Alcohol is also correlated with depressive effects in its users and problems in their daily lives, such as trouble in interpersonal relationships including marriage.14
Alcoholic Beverage Makers Have Spun a Good Image
As I mentioned before, alcohol has not been demonized like tobacco and street drugs. In fact, you do not have to look too far to see reports that alcohol is even healthful and that moderate drinkers live longer than non-drinkers. How has alcohol’s positive image been created and maintained?
Two years after launching its Global Smart Drinking Goals campaign in 2015,15 Anheuser-Busch InBev, the world’s largest beer brewer,16 debuted its Ab Inbev Foundation.17 “Built around the idea that partnerships can play an important role in reducing the harmful use of alcohol,” it “works through a collaborative model, with our staff, the City Pilot Steering Committees, and our partners,” says the brewer.18
But, according to a commentary in the British journal The Lancet, the Ab Inbev Foundation is no different in intent and hypocrisy than Philip Morris International’s Foundation for a Smoke-Free World.19
You could even add the hypocrisy of Juul Labs claiming to “transition the world’s billion adult smokers away from combustible cigarettes, eliminate their use, and combat underage usage of our products” while hooking children on vaping.20 The Ab Inbev Foundation betrays unabashed conflicts of interest says the Lancet:21
“In fact, the foundation attracts senior UN and former US government officials to its board and funds and engages in policy making processes. Despite obvious conflicts of interest, the Anheuser-Busch InBev Foundation sponsors a US National Academies of Science forum on global violence prevention.”
For example, a member of the Institute of Medicine’s Forum on Global Violence Prevention in 2011 was Amie Gianino who was identified as “Senior Global Director, Beer & Better World, Anheuser-Busch InBev.”22 Why is the alcohol industry considered a valid government presenter on these topics?
Anheuser-Busch InBev is not the only alcohol giant pretending to be concerned with global health while selling health-destroying products. The Carlsberg Foundation, one of the world’s leading brewery groups,23 created UNLEASH for young people working on “solutions to meet the United Nations Sustainable Development Goals.”24 It also works with government groups, says the Lancet commentary.25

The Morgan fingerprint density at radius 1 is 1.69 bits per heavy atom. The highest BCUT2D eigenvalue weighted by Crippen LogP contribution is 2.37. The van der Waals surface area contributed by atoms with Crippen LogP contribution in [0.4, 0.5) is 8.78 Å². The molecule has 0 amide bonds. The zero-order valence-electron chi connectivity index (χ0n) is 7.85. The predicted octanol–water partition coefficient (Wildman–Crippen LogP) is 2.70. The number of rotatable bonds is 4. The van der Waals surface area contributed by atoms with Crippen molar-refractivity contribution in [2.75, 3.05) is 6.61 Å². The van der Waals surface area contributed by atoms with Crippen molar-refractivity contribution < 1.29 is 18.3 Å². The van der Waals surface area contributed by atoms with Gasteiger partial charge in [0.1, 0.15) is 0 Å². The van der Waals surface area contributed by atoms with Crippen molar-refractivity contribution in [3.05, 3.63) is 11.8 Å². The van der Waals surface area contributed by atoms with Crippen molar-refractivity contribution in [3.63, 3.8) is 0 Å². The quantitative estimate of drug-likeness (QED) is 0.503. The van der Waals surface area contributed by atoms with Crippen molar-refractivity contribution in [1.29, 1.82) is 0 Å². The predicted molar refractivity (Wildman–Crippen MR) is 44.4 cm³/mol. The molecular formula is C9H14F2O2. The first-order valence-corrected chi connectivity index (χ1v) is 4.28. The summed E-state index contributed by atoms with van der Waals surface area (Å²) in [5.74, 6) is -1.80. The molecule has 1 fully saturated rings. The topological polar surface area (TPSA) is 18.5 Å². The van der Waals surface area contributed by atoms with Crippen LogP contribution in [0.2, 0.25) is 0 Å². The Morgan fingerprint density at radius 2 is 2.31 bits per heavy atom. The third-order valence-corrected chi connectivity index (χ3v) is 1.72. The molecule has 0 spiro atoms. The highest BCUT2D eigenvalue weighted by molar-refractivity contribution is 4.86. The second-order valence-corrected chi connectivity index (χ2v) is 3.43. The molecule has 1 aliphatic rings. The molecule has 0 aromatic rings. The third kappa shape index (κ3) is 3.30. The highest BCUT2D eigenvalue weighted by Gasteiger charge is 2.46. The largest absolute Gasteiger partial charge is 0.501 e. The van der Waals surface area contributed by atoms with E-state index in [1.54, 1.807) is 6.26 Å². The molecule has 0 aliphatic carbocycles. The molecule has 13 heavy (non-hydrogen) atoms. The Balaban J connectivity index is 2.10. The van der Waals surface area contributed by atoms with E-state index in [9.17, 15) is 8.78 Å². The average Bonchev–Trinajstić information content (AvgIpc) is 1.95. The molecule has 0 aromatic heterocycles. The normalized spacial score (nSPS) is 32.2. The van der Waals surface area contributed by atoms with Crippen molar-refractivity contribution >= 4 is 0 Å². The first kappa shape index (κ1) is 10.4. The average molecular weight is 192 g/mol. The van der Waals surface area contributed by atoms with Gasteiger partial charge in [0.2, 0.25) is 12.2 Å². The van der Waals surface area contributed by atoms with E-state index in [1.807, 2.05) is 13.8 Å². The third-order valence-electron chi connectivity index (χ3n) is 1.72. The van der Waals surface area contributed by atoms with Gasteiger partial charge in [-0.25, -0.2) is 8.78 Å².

More Deception From Alcohol Beverage Manufacturers
How have alcohol beverage makers been able to minimize the considerable cancer links to their products? According to Drug and Alcohol Review:26
“Three main industry strategies were identified: (i) denial/omission: denying, omitting or disputing the evidence that alcohol consumption increases cancer risk; (ii) distortion: mentioning cancer, but misrepresenting the risk; and (iii) distraction: focusing discussion away from the independent effects of alcohol on common cancers …
These activities have parallels with those of the tobacco industry. This finding is important because the industry is involved in developing alcohol policy in many countries, and in disseminating health information to the public, including schoolchildren.”
At least one partnership between government and the alcohol industry was flagged as a conflict of interest. In 2018, Heineken, the world’s second biggest brewer, and The Global Fund to Fight AIDS, Tuberculosis and Malaria announced a partnership to tackle infectious diseases in Africa. But, according to a Lancet editorial:27
“The proposed partnership is a clear conflict of interest, offering the alcohol industry — already keen to tap into emerging markets such as in Africa — an opportunity to divert attention from the harms of its products, while also lending it an air of responsibility with policy makers and attracting further visibility and brand recognition.”
Other public health groups such as the NCD (noncommunicable disease) Alliance concurred.28
“‘We have made it clear from the outset that we believe that the Global Fund´s partnership with an alcohol company such as Heineken is incompatible on the grounds of public health,’ said Katie Dain, CEO of the NCD Alliance.
‘It is unacceptable that a company whose core business is based on promoting products and choices that are of detriment to people´s health and wellbeing, should be seen as a viable partner by an organization like the Global Fund that is charged with bettering the health of so many millions of people around the world.'”
The partnership was suspended in 2018, not due to public health concerns but, rather, amid allegations that Heineken’s use of female beer promoters was sexually exploitative and unhealthy.29
Other Alcohol Conflicts of Interest Exist
Public health organizations have seen the value in taxing tobacco and sugar-sweetened beverages because of the clear harm they do. Yet alcohol taxes and control strategies lag behind, says the Lancet. For example:30